Reaction to Lapsed InsuranceClaims-made insurance is often misunderstood.  This misunderstanding can be costly. All Attorney Malpractice Insurance policies issued in the USA are written on a ‘claim-made’ policy form.  With claim-made coverage, once policy lapses, so does your past acts coverage.  Often the confusion comes from assuming that an Attorney Malpractice policy is just like your Business Owner’s Policy (BOP) or your Homeowner’s Policy.  A BOP or Homeowner’s Policy  is written on an ‘occurrence’ policy form.   With an occurrence policy when the coverage lapses for a few days and another policy is issued with an effective date, say 2 weeks later, there is a 2 week gap in coverage.  But the occurrence policy that was inforce that lapsed still provides past acts coverage for the time that the policy was inforce.  No past acts coverage is lost when an occurrence policy lapses.  With a claims-made policy, a lapse in coverage costs prior acts coverage.

Travelers Insurance’s Attorney Malpractice Policy is written on a ‘claims-made and reported form’.  The Travelers Insuring Agreement spells out the insurer’s obligation to the insured.  This is typical ‘claims-made’ coverage wording:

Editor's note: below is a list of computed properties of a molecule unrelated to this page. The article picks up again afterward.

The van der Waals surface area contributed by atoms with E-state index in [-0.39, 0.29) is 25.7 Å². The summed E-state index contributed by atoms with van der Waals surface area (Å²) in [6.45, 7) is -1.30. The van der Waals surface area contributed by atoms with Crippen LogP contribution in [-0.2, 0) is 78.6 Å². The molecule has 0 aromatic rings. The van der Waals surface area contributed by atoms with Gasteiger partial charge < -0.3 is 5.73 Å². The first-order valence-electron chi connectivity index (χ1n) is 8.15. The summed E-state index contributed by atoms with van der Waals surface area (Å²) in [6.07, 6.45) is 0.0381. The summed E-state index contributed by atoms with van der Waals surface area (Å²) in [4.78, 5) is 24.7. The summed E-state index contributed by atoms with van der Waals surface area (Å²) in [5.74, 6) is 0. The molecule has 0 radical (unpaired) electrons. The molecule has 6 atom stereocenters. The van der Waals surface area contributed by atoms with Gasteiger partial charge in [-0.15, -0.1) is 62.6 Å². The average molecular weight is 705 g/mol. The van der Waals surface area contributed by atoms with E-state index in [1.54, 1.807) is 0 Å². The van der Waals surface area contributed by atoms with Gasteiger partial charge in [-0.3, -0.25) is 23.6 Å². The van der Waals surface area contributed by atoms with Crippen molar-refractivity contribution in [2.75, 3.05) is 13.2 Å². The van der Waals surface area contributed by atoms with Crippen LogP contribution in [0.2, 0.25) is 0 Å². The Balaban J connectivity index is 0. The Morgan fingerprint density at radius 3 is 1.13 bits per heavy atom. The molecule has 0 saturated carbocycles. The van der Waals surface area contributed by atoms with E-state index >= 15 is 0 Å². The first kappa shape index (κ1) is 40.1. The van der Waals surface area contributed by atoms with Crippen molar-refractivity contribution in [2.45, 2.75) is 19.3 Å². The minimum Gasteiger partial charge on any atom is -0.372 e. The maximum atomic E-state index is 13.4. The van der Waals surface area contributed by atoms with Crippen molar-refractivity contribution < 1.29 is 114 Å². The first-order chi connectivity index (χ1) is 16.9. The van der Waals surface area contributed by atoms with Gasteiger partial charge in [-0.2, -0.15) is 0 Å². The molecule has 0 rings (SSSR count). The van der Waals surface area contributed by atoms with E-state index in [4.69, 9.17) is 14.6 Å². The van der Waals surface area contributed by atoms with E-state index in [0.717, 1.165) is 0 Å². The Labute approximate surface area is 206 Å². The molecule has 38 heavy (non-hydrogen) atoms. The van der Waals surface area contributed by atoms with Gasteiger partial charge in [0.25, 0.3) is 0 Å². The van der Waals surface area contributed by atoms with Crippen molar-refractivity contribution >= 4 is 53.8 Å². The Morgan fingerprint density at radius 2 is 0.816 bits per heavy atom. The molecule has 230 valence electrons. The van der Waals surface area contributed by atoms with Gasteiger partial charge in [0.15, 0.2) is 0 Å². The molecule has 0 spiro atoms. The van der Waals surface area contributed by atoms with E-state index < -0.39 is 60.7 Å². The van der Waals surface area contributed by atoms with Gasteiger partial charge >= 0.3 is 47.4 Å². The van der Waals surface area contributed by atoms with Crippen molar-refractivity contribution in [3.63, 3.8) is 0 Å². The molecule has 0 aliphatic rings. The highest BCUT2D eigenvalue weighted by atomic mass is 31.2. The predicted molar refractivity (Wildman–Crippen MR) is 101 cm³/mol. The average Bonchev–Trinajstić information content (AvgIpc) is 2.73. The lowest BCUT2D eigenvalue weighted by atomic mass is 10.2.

The Company will pay on behalf of the Insured, Damages and Defense Expenses for any Claim first made during the Policy Period that is caused by a Wrongful Act committed on or after any applicable Retroactive Date set forth in ITEM 5 of the Declarations, provided that no Insured on the Knowledge Date set forth in ITEM 5 of the Declarations had any basis to believe that such Wrongful Act might reasonably be expected to be the basis of a Claim.

Based on this insuring agreement, any claim reported outside the policy period is not the responsibility of the insurer.

So what are your alternatives if your Attorney Malpractice policy has lapsed?  Note that your options dwindle the longer the coverage is not in force:

1.       If just a few days, might find an insurer willing to backdate and pick up your past acts, or your old incumbent insurer might still renew.  These are your best options.

2.       If more than a few days (up to 30 or 60 days), likely best alternative if you can is to purchase the Extended Reporting Endorsement (ERP/Tail).  And then obtain a new Lawyers Professional Liability Policy without prior acts.  Yes there will be a gap but your past acts are protected for when you had coverage in place by the ERP.

3.       If past acts are not a big concern, then obtain a new Lawyers Professional Liability policy without prior acts.  This is not an advisable solution, but one law firms make.

4.       If you are outside of the timeframe to purchase the Attorney Malpractice ERP, there might be some options with a surplus lines insurer to ‘repair’ your prior acts and write a policy for you.  This is a very expensive option that is not available to insureds that have claims activity in the past or know about potential claims.

Not understanding ‘claims-made’ cover may cause uninsured losses because of lapsed insurance.

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